Hopi Pueblo Na-uikuitaka, Peeping Out Man Katsina Doll

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Carver Unknown

This 1960s Hopi Pueblo katsina is called Peeping Out Man because of the illusion that his eyes are peeping out over the top of the lower part of the mask.  He is a fairly common katsina dancer who appears in the Mixed Katsina Dances, in regular Plaza Dances and, at times, in the Night Dances in March.

When the weather warms,katsina danes are held in the plaza of the village.  These dances may be either Mixed Dances where all of the dancers are different types of katsinas, or they may be a dance where all of the katsinas are the same.  Such dances may be sponsored by people who wish to commemorate some special event such as the return of a son from military service, recovery from an illness, or a child’s birthday.  While there is always a strong element of religion present in these dances, there is also an equally strong element of entertainment. Feasts are held and neighbors visit one another There are often clowns to entertain the audience between dances in the afternoon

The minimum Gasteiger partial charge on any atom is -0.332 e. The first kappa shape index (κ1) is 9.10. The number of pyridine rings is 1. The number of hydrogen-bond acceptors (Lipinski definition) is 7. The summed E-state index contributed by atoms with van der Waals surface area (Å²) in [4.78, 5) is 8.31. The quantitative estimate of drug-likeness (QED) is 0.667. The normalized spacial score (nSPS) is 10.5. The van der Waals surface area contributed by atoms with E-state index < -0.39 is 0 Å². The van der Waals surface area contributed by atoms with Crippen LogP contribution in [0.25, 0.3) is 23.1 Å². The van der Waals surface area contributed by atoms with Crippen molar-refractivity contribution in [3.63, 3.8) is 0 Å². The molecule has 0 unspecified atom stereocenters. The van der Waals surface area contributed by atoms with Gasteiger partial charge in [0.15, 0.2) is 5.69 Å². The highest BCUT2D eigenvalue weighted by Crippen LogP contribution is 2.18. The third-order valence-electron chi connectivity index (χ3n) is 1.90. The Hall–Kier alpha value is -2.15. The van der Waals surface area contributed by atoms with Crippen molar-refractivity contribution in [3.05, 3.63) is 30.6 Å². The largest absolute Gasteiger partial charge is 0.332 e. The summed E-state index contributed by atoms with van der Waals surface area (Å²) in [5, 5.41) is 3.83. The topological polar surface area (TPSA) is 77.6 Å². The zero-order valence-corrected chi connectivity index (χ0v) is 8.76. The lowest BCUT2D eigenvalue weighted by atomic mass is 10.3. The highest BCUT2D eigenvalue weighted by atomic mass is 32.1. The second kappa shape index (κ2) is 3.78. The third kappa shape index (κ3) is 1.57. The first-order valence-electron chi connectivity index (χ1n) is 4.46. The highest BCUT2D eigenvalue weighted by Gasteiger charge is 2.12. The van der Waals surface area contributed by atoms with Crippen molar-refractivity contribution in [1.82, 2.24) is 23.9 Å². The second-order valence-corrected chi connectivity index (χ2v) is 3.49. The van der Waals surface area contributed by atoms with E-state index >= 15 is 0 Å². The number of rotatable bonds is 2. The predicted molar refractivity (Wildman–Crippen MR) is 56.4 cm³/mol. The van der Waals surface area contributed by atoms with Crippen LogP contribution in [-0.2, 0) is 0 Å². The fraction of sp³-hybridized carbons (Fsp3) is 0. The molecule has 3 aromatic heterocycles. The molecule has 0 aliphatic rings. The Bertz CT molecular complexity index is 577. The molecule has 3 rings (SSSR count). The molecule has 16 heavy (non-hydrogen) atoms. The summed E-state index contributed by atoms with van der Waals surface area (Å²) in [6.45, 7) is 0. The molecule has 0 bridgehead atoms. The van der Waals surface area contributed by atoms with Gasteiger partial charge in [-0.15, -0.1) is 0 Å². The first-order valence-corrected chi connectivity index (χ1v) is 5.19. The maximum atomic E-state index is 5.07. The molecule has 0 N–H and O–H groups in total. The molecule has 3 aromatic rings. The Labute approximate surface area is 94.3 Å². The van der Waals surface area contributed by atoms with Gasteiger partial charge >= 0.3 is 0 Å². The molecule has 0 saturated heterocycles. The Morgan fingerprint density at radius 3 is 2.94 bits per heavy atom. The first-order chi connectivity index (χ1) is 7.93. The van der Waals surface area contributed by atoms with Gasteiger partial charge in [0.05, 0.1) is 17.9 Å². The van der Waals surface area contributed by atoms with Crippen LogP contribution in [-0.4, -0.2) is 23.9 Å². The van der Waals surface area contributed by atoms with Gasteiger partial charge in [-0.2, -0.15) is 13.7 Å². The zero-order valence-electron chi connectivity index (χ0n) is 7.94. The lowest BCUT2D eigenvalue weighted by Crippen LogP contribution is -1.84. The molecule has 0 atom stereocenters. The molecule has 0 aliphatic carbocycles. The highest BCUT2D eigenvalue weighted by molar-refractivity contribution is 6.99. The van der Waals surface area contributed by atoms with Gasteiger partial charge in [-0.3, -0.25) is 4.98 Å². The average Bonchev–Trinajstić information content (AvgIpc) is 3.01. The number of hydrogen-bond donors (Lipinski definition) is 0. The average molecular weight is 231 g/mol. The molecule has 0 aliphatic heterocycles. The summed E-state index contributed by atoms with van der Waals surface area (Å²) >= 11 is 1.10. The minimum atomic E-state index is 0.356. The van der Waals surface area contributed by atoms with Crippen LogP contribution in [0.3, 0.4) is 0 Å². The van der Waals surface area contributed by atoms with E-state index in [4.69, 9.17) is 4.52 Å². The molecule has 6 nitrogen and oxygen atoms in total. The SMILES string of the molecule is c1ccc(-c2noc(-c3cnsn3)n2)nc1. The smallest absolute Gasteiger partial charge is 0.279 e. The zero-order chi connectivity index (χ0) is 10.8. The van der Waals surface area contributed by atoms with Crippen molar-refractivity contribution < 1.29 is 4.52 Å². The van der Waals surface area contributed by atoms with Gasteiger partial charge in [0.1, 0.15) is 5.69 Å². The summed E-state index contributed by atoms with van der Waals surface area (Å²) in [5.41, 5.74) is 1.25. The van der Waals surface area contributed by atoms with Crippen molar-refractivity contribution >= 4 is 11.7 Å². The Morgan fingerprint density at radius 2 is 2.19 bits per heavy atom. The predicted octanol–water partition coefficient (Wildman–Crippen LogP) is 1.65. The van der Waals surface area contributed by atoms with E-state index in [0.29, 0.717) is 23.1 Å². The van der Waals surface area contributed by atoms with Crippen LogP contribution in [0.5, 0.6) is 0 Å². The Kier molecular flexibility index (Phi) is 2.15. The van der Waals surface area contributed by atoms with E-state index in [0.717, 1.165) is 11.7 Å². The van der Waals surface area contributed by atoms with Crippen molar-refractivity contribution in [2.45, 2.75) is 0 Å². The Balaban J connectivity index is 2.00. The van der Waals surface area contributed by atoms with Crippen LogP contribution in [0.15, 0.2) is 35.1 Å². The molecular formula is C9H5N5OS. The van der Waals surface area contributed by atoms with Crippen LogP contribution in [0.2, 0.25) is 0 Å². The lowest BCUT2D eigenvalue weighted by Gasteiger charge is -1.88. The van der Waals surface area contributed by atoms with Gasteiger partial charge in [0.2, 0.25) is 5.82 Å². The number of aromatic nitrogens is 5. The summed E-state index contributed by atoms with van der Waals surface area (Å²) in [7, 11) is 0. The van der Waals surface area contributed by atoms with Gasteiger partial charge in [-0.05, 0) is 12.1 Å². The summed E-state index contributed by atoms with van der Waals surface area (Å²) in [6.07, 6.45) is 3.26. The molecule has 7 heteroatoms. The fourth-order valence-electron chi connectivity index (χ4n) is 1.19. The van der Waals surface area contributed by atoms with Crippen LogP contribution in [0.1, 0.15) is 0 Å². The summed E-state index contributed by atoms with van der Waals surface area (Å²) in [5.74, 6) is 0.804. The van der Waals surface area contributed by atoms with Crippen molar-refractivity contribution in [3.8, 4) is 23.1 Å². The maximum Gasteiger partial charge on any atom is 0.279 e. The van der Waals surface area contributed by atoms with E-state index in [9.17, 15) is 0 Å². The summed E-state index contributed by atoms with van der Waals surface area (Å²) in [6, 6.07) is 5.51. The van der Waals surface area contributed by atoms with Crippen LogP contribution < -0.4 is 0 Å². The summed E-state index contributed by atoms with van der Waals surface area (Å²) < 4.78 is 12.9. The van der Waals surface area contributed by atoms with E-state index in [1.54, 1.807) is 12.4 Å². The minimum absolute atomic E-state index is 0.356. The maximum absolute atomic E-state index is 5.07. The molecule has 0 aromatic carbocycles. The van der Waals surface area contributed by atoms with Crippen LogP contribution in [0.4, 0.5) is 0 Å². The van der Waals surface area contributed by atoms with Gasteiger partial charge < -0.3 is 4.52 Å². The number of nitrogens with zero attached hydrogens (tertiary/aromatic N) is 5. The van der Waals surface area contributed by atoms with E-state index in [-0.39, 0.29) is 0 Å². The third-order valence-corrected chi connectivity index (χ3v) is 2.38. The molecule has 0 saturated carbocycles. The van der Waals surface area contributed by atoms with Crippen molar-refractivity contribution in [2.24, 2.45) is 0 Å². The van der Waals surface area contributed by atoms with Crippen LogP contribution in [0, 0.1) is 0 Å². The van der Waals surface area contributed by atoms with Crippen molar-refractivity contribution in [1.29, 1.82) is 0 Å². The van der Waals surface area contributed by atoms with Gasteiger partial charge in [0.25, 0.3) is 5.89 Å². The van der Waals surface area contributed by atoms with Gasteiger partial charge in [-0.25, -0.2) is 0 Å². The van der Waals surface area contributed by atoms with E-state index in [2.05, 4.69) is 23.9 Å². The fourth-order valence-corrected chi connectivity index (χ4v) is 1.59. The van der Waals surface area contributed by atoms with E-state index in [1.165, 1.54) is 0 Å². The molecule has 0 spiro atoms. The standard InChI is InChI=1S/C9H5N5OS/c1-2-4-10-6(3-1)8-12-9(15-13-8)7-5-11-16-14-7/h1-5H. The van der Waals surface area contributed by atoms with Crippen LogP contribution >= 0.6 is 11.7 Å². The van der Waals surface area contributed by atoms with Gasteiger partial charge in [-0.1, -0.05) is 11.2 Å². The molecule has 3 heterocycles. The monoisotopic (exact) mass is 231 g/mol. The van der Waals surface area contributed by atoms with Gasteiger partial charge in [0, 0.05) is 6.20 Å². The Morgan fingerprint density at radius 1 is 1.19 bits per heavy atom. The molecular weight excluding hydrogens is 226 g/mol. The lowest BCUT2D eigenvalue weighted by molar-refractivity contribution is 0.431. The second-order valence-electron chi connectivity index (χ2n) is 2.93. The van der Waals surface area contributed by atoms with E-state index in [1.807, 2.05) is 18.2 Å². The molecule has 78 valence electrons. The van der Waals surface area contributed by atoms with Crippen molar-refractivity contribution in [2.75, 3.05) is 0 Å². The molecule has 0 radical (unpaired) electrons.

Each of the katsinas presented in one of these dances has a definite purpose, often in addition to its primary purpose of bringing rain and fertility.  Most of these katsinas are not limited to the Plaza Dances but may also be presented during the earlier Night Dances or during the procession of the Bean Dance.  


Condition: this Hopi Pueblo Na-uikuitaka, Peeping Out Man Katsina Doll is in very good condition

Provenance: from the extensive collection of a family formerly from Oklahoma

Recommended Reading:  Kachinas - a Hopi Artist’s Documentary by Barton Wright with original paintings by Cliff Bahnimptewa

Reltative Links: Hopi Pueblo, Katsina Dolls

Close up view of the face of this Kachina Doll.

Carver Unknown
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